As the keynote speaker of this symposium, it is my function to provide a general framework within which the other speakers can develop their specific topics with much more extensive and current knowledge than I have.
In a crude way, the importance of the subject matter can be measured by the increase in the number of cases listed under the West key numbers for "Judgments" which purport to collect all of the cases on the enforcement of foreign judgments in United States courts. The West Modern Federal Practice Digest uses four pages under this caption to list cases for the years from 1939 to 1970. In contrast, the Federal Practice Digest 2d uses seven and three-quarters pages for cases from 1967 to 1977 and the pocket part has another three and one-half pages. Such statistics hide the great disparities in the size and significance of international litigation. At one end of the scale is the mass of litigation triggered by Nigeria's refusal to accept all the cement it had ordered, or the huge uranium contract and antitrust litigation in the United States. At the other end is the case of a New York couple who arranged to send furniture to New York from Vienna and subsequently changed their mind, leaving the antique furniture dealer to resort to the Austrian long-arm rules.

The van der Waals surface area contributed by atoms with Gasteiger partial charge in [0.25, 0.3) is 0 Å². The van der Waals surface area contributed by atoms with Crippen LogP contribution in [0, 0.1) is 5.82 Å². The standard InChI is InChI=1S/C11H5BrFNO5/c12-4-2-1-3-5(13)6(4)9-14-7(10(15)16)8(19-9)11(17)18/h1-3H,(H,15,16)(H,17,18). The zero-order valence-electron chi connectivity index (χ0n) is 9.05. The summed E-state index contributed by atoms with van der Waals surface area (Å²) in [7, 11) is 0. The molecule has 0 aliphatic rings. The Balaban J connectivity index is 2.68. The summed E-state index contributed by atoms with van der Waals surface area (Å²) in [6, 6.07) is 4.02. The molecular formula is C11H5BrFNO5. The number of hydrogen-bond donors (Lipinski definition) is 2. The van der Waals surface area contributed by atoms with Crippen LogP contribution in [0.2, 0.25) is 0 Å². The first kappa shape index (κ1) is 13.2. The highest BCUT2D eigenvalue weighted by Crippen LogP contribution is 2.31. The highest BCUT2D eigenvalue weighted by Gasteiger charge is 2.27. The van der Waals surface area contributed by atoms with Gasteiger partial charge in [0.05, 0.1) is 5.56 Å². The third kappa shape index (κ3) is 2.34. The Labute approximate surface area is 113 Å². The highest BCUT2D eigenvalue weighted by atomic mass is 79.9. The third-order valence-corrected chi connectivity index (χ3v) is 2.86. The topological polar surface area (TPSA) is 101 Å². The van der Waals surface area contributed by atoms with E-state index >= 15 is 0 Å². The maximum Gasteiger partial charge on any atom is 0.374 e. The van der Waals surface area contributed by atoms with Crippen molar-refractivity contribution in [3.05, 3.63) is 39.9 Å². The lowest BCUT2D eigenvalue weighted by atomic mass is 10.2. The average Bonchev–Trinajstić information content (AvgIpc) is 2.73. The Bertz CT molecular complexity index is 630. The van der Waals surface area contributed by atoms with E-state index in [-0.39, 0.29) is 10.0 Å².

Detlev F. Vagts,
An Introduction to International Civil Practice,
17 Vanderbilt Law Review
Available at: https://scholarship.law.vanderbilt.edu/vjtl/vol17/iss1/2